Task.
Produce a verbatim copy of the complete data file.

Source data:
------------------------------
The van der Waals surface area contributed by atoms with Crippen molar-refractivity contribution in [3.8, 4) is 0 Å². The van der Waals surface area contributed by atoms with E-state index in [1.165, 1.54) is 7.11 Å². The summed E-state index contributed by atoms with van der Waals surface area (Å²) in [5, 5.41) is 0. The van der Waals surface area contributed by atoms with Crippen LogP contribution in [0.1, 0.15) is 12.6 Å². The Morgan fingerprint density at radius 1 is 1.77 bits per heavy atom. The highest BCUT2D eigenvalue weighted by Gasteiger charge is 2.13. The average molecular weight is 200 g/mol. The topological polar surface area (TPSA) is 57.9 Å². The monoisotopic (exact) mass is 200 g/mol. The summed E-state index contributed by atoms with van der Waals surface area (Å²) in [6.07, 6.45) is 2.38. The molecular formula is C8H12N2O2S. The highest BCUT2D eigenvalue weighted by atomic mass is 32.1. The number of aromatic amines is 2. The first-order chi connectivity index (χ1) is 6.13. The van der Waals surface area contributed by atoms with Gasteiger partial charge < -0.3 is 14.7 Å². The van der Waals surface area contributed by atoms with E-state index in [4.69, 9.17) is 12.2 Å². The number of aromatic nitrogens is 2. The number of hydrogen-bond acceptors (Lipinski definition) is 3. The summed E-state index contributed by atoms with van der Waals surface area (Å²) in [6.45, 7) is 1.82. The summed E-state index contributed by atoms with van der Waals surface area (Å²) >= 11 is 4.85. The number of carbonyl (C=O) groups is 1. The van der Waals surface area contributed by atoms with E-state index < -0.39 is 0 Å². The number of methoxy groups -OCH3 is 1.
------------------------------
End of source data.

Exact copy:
The van der Waals surface area contributed by atoms with Crippen molar-refractivity contribution in [3.8, 4) is 0 Å². The van der Waals surface area contributed by atoms with E-state index in [1.165, 1.54) is 7.11 Å². The summed E-state index contributed by atoms with van der Waals surface area (Å²) in [5, 5.41) is 0. The van der Waals surface area contributed by atoms with Crippen LogP contribution in [0.1, 0.15) is 12.6 Å². The Morgan fingerprint density at radius 1 is 1.77 bits per heavy atom. The highest BCUT2D eigenvalue weighted by Gasteiger charge is 2.13. The average molecular weight is 200 g/mol. The topological polar surface area (TPSA) is 57.9 Å². The monoisotopic (exact) mass is 200 g/mol. The summed E-state index contributed by atoms with van der Waals surface area (Å²) in [6.07, 6.45) is 2.38. The molecular formula is C8H12N2O2S. The highest BCUT2D eigenvalue weighted by atomic mass is 32.1. The number of aromatic amines is 2. The first-order chi connectivity index (χ1) is 6.13. The van der Waals surface area contributed by atoms with Gasteiger partial charge < -0.3 is 14.7 Å². The van der Waals surface area contributed by atoms with E-state index in [4.69, 9.17) is 12.2 Å². The number of aromatic nitrogens is 2. The number of hydrogen-bond acceptors (Lipinski definition) is 3. The summed E-state index contributed by atoms with van der Waals surface area (Å²) in [6.45, 7) is 1.82. The summed E-state index contributed by atoms with van der Waals surface area (Å²) >= 11 is 4.85. The number of carbonyl (C=O) groups is 1. The van der Waals surface area contributed by atoms with E-state index < -0.39 is 0 Å². The number of methoxy groups -OCH3 is 1.